Additional UCR Collections
In response to a growing concern about hate crimes, the President of the U.S. signed into law on April 23, 1990, the Hate Crime Statistics Act of 1990. The Act required the U.S. Attorney General to establish guidelines and collect, as part of the UCR Program, data "about crimes that manifest evidence of prejudice based on race, religion, sexual orientation, or ethnicity, including where appropriate the crimes of murder, forcible rape, aggravated assault, simple assault, intimidation, arson and destruction or vandalism of property."

The enactment of Federal legislation requiring the collection and publication of nationwide hate crime statistics prompted the N.C. General Assembly to pass hate crime legislation. This legislation allows for stiffer penalties for crimes committed solely on the basis of hate and provided funding for the N.C. Justice Academy to train law enforcement agencies in hate crime reporting. The N.C. Justice Academy began training law enforcement agencies during the fall of 1992, and in 1997, DCI began conducting hate crime training. This training continues statewide.

DCI also provides assistance to agencies in hate crime reporting, such as providing forms, reporting assistance and statistical analysis. DCI has modified its crime reporting forms to allow for the collection of hate crime. From 1992 through 1994, DCI received a limited number of hate crime reports. In 1995, fifty-nine agencies reported 52 hate crime incidents to DCI; in 1996, eighty-three agencies reported 34 hate crime incidents; and in 1997, twenty-two agencies reported 42 hate crime incidents. While this limited participation is insufficient to generate meaningful trend analysis, these reports do offer perspectives on the general nature of hate crime occurrences. Hate crime incidents reported for 1997 are available in Chapter IV entitled Hate Crime Reporting.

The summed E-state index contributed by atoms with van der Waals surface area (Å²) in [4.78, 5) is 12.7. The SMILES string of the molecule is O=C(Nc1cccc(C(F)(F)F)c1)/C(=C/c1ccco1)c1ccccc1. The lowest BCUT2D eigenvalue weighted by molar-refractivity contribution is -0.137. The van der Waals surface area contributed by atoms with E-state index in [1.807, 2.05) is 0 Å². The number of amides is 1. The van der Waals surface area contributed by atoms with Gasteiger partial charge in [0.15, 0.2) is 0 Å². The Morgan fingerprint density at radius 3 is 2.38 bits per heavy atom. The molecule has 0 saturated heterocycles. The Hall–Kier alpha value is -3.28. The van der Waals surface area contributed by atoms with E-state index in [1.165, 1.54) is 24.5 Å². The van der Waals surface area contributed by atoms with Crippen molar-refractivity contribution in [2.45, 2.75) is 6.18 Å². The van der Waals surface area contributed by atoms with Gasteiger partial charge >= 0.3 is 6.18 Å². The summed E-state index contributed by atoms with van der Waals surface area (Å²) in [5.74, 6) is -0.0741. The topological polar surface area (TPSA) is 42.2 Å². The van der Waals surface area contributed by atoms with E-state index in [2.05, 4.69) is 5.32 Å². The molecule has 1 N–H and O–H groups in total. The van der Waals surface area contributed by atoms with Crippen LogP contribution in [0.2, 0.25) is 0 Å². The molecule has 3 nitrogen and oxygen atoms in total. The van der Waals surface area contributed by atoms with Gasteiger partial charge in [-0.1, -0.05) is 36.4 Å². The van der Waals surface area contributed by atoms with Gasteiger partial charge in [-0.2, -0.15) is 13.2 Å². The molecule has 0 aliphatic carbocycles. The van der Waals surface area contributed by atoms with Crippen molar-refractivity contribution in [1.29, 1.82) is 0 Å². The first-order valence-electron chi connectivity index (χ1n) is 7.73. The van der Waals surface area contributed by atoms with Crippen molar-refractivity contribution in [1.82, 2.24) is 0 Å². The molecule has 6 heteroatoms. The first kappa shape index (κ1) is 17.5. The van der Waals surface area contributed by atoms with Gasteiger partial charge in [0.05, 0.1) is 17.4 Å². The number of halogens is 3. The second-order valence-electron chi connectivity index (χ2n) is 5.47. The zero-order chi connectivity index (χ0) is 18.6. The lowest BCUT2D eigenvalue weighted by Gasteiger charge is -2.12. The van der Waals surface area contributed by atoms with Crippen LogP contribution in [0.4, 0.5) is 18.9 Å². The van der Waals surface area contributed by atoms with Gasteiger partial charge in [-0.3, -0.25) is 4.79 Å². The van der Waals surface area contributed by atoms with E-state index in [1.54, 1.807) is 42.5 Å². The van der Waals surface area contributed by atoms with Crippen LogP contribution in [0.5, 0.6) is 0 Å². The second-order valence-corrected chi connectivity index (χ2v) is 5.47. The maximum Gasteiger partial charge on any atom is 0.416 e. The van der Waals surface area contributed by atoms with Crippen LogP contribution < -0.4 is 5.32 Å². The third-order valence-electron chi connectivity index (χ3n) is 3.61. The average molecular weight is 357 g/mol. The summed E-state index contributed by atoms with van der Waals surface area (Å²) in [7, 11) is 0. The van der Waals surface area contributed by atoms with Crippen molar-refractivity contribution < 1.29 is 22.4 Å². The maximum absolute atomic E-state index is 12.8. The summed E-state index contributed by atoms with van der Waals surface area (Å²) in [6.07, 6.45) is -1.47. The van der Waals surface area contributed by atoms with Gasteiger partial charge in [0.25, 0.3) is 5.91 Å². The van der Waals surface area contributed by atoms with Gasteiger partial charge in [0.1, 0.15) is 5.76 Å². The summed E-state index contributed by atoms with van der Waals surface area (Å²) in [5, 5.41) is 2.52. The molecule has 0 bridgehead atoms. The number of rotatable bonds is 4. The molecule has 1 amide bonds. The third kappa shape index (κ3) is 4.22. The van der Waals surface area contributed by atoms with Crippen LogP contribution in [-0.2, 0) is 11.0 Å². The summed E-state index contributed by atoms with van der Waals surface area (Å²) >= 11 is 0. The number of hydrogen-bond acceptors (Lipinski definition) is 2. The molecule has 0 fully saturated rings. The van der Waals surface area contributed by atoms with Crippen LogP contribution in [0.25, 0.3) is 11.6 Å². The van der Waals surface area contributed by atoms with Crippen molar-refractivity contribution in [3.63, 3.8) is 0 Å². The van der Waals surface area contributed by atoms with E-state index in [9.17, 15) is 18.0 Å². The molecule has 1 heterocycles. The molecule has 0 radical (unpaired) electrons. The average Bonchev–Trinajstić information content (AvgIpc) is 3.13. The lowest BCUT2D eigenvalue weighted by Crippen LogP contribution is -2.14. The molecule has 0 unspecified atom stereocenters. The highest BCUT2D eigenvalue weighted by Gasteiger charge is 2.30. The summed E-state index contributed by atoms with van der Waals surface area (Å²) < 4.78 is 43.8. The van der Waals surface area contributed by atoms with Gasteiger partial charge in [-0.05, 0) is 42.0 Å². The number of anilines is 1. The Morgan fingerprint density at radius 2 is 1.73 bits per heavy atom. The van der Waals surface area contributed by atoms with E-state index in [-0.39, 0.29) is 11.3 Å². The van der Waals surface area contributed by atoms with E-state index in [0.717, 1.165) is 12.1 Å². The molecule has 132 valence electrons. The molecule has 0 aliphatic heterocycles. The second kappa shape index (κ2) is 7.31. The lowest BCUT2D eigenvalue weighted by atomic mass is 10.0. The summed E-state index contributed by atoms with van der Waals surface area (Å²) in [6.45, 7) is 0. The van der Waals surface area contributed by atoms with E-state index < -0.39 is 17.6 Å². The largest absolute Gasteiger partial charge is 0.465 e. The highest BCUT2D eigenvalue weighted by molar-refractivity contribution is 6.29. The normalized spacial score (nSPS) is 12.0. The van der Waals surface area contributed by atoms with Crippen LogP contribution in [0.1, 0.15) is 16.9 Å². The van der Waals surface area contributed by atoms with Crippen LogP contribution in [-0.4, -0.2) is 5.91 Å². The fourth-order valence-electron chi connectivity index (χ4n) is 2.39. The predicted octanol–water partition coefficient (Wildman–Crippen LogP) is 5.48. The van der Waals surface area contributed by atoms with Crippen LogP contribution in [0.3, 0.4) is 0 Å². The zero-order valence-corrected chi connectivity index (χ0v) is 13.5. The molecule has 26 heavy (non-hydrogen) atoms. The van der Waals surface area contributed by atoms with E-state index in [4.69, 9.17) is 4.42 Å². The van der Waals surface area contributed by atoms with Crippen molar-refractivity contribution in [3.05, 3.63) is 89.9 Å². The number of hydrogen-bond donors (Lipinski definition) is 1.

Incident-Based Reporting

The Division of Criminal Information (DCI) has developed an Incident-Based Reporting (IBR) Program similar to the one developed by the Federal Bureau of Investigation. Incident-Based Reporting is a less restrictive and more expansive method of collecting crime data as opposed to the current Uniform Crime Reporting (UCR) Summary Program from which the statistics in this publication have been drawn.

With Incident-Based Reporting, DCI has overcome most of the limitations on crime analysis imposed by the UCR Summary Program simply by changing the method by which crime data is collected and compiled in this state. Conversion to Incident-Based Reporting has eliminated the monthly completion of time-consuming and often error-filled summary reports by the contributing agencies. Instead, agencies submit crime data electronically to DCI in accordance with IBR specifications.

The advantages of such a reporting system are obvious: 1) less paperwork imposed upon participating agencies, 2) better overall uniformity and validity of crime data, and 3) a vastly enhanced crime data base for analysis purposes.

To fully appreciate the advantages of an enhanced data base, consider that statewide data for the following offenses is not available through the UCR Summary Program: 1) kidnaping; 2) white collar crime in its various forms; 3) the writing of worthless checks and other types of fraud; 4) spouse abuse; 5) child molestation, abuse and neglect; 6) non-support, and desertion or abandonment; 7) blackmail and extortion; 8) escape from custody and resisting arrest; 9) parole and probation violations; and 10) court related offenses such as perjury and failure to appear.

In addition to the above information, Incident-Based Reporting will provide the first valid analysis of the extent of juvenile crime and the criminal misuse of handguns in North Carolina, which would be invaluable in determining appropriate legislation for dealing with these problems. This program may provide limited examination of the modus operandi (M.O.) of crimes which could be studied and compared on a statewide basis.

Since Incident-Based Reporting began in 1980, DCI has converted over 430 agencies of the 460 reporting agencies to Incident-Based Reporting. With increased automation of law enforcement records, DCI hopes statewide Incident-Based Reporting will become a reality in the near future. Chapter IX contains Incident-Based offenses for those agencies that have submitted twelve months of data for 1998. In addition, 1997 data will be included if the agency submitted twelve months of data for that year.